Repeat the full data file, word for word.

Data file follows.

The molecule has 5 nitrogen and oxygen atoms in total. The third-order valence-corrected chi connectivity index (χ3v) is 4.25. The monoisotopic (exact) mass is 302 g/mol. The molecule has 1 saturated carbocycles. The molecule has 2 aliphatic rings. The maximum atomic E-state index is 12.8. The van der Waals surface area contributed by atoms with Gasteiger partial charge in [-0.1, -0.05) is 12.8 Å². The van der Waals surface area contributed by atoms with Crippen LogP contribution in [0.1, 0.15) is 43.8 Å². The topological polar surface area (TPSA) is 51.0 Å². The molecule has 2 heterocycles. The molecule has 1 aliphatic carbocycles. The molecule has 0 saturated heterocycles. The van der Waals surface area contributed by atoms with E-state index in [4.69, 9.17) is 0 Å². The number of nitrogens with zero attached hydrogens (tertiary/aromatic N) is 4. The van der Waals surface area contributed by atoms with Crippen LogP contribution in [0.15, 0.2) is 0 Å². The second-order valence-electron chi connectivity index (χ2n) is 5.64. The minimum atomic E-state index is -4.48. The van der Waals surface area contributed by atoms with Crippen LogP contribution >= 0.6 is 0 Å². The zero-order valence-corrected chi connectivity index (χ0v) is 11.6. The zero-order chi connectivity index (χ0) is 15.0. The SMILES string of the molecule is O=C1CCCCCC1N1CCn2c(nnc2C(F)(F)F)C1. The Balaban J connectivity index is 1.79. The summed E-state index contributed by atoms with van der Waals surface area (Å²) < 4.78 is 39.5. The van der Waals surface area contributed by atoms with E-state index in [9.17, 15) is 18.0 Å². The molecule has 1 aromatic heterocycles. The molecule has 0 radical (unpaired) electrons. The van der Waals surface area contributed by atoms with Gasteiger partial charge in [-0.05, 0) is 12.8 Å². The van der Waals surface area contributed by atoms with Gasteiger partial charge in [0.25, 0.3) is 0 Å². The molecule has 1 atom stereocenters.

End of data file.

The molecule has 5 nitrogen and oxygen atoms in total. The third-order valence-corrected chi connectivity index (χ3v) is 4.25. The monoisotopic (exact) mass is 302 g/mol. The molecule has 1 saturated carbocycles. The molecule has 2 aliphatic rings. The maximum atomic E-state index is 12.8. The van der Waals surface area contributed by atoms with Gasteiger partial charge in [-0.1, -0.05) is 12.8 Å². The van der Waals surface area contributed by atoms with Crippen LogP contribution in [0.1, 0.15) is 43.8 Å². The topological polar surface area (TPSA) is 51.0 Å². The molecule has 2 heterocycles. The molecule has 1 aliphatic carbocycles. The molecule has 0 saturated heterocycles. The van der Waals surface area contributed by atoms with E-state index in [4.69, 9.17) is 0 Å². The number of nitrogens with zero attached hydrogens (tertiary/aromatic N) is 4. The van der Waals surface area contributed by atoms with Crippen LogP contribution in [0.15, 0.2) is 0 Å². The second-order valence-electron chi connectivity index (χ2n) is 5.64. The minimum atomic E-state index is -4.48. The van der Waals surface area contributed by atoms with Crippen LogP contribution >= 0.6 is 0 Å². The zero-order valence-corrected chi connectivity index (χ0v) is 11.6. The zero-order chi connectivity index (χ0) is 15.0. The SMILES string of the molecule is O=C1CCCCCC1N1CCn2c(nnc2C(F)(F)F)C1. The Balaban J connectivity index is 1.79. The summed E-state index contributed by atoms with van der Waals surface area (Å²) < 4.78 is 39.5. The van der Waals surface area contributed by atoms with E-state index in [9.17, 15) is 18.0 Å². The molecule has 1 aromatic heterocycles. The molecule has 0 radical (unpaired) electrons. The van der Waals surface area contributed by atoms with Gasteiger partial charge in [-0.05, 0) is 12.8 Å². The van der Waals surface area contributed by atoms with Gasteiger partial charge in [0.25, 0.3) is 0 Å². The molecule has 1 atom stereocenters.